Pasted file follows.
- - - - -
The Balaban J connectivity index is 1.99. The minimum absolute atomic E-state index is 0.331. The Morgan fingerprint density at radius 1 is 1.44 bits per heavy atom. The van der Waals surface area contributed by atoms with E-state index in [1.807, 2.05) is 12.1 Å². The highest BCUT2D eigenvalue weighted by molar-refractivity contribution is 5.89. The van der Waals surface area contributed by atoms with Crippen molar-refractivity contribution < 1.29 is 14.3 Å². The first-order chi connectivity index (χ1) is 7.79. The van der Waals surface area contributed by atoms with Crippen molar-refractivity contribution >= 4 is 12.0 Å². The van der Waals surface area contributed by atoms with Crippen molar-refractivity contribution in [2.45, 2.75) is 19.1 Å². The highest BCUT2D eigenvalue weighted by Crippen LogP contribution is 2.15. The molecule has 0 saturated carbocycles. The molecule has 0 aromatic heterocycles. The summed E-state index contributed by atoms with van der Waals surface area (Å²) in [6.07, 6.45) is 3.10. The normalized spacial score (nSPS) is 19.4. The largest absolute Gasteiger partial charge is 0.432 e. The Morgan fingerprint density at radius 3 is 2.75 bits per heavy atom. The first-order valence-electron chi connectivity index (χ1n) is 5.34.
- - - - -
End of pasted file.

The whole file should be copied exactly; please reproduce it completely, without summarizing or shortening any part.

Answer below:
The Balaban J connectivity index is 1.99. The minimum absolute atomic E-state index is 0.331. The Morgan fingerprint density at radius 1 is 1.44 bits per heavy atom. The van der Waals surface area contributed by atoms with E-state index in [1.807, 2.05) is 12.1 Å². The highest BCUT2D eigenvalue weighted by molar-refractivity contribution is 5.89. The van der Waals surface area contributed by atoms with Crippen molar-refractivity contribution < 1.29 is 14.3 Å². The first-order chi connectivity index (χ1) is 7.79. The van der Waals surface area contributed by atoms with Crippen molar-refractivity contribution >= 4 is 12.0 Å². The van der Waals surface area contributed by atoms with Crippen molar-refractivity contribution in [2.45, 2.75) is 19.1 Å². The highest BCUT2D eigenvalue weighted by Crippen LogP contribution is 2.15. The molecule has 0 saturated carbocycles. The molecule has 0 aromatic heterocycles. The summed E-state index contributed by atoms with van der Waals surface area (Å²) in [6.07, 6.45) is 3.10. The normalized spacial score (nSPS) is 19.4. The largest absolute Gasteiger partial charge is 0.432 e. The Morgan fingerprint density at radius 3 is 2.75 bits per heavy atom. The first-order valence-electron chi connectivity index (χ1n) is 5.34.